Ginger root is touted as a ‘superfood’ due to its potential health benefits. This herb has been around since ancient times and it is consumed across cultures worldwide.
Despite using ginger root as a culinary spice, it is said that it has also been used in Traditional Medicine such as Ayurvedic and Chinese as a treatment for a number of ailments.
It’s not surprising that ginger is found in most household pantries as it is usually used as a home remedy for combating cold especially in winter. Most of us can relate to this, I reckon
Ginger can be consumed in the form of tea. It can also be used as a flavoring agent especially in baking goodies as well as beverages, among other things.
Ginger belongs to a family of turmeric, the herb that is known for its potency due to curcumin present in the plant. Given it is versatility, ginger can be used in various forms, either fresh, dried, powdered, and/or ground or pickled.
The combination of ginger and green tea is believed to make a formidable pair in terms of their potency due to the antioxidant effects they display. This is found to be popular in Asia.
Most families across cultures love ginger purely because of its medicinal properties. Not only that, but also because of its distinct flavor and aroma it elicits when added on foods and beverages.
Well, without further ado, let’s dive in and find out in more details the science behind ginger root and it is efficacy.
Is Gingerol, Compound Found In Ginger, The superpower Behind The Potential Benefits of Ginger?
Ginger is thought to have many bioactive compounds exhibiting potential health benefits. These compounds include, gingerol, shogaol, and zingiberene among other compounds but gingerol takes the center stage.
According to research gingerol is present in abundance in a fresh ginger compared to dried
However powerful gingerol is thought to be, it must work synergistically with other compounds present in ginger, my opinion.
Nonetheless, ginger has been found to exhibit antioxidant, anti-inflammatory antimicrobial, anticancer, and cardio protective effect activities that are attributed to the effectiveness of ginger.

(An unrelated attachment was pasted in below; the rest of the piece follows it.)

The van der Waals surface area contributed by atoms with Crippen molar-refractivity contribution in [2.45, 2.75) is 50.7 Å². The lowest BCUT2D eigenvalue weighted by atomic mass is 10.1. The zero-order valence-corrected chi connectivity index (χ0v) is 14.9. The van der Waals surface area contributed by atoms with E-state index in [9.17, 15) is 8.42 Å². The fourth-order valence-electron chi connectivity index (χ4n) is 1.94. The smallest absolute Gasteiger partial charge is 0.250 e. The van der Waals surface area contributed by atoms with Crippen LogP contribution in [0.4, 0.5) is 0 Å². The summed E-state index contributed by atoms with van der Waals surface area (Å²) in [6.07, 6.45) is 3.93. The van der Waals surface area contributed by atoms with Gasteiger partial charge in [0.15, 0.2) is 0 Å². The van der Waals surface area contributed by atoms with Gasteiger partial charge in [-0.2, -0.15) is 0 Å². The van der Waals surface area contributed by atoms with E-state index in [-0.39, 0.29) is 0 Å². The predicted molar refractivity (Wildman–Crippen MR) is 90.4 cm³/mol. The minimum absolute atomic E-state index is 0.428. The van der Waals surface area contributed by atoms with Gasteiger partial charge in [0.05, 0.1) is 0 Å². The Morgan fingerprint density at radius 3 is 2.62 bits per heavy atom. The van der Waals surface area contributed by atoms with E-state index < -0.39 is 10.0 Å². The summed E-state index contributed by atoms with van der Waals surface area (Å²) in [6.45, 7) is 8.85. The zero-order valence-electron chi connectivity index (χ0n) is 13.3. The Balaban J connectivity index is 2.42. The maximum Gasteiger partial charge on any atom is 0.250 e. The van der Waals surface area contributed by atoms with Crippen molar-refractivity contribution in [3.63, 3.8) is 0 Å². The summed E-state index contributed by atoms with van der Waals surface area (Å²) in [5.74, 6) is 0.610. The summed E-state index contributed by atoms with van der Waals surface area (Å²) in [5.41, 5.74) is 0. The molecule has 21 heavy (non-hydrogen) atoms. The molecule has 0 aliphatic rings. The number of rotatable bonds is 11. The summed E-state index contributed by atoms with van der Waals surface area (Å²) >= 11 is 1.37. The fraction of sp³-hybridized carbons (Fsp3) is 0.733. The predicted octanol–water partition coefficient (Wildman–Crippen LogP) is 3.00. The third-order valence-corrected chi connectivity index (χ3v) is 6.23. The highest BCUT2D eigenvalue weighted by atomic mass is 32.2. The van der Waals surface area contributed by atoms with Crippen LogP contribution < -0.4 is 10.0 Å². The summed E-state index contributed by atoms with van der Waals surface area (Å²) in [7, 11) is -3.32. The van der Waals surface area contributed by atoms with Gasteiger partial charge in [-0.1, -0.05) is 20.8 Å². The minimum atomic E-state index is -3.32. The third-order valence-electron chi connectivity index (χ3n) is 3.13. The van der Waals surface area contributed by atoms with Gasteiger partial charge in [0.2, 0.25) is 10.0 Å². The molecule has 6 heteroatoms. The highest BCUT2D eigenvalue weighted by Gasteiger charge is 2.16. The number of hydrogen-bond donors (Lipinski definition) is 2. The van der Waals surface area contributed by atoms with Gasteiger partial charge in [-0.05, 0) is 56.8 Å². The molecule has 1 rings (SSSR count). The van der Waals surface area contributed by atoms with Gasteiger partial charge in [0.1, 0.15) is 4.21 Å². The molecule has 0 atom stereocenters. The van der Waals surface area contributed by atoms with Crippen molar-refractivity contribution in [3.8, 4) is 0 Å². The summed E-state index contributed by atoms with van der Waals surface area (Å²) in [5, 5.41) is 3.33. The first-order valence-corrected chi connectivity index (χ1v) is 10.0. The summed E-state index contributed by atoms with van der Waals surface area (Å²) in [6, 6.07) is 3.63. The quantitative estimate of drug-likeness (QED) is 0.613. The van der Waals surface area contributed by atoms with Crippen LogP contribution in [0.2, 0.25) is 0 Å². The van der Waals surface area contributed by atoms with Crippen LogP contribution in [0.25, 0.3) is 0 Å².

Ginger has also been considered considered generally safe but the lack of understanding of it’s mechanisms of action suggest caution in it’s therapeautic use says research.
It Is Believed That The Ingestion Of Ginger Can Help Reduce Exercise Induced Muscle Pain And Joint Pain As Well.
According to ScienceDaily, two studies were performed in which two groups of participants took raw and heat-treated ginger supplements and placebo respectively for 11 days in succession.
On the 8th day, they performed an elbow flexors with a heavyweight to induce moderate muscle pain. It was found that “the daily consumption of ginger supplementation reduced the exercise-induced pain by 25% and the effect was not enhanced by heat-treating the ginger”
“Some laboratories and animals studies have found ginger extracts can reduce the production of several chemical substances that promote joint inflammation”, says research
According to research clinical trials were demonstrated to investigate the impact of ginger on osteoarthritis patients.
Different treatments were administered including ginger extract capsules, ibufren and placebo. Although in the first trial ginger proved to be effective in relieving the pain compared to placebo, ibrufen turned out to be more effective.
The last two phases of the trial also demonstrated that ginger was more effective compared to placebo in alleviating the pain. Ibrufen was not included this time.
“The ginger group reported more gastrointestinal side effects, like heart burn but they were relatively mild”
Does Ginger Help in Reducing Menstrual pain in Women?
Since ancient times, ginger has been employed as a home remedy for various health conditions including cold nausea, flatulence, and menstrual pain, among others.
It is currently used as a treatment for nausea post-surgical and chemotherapy according to ResearchGate.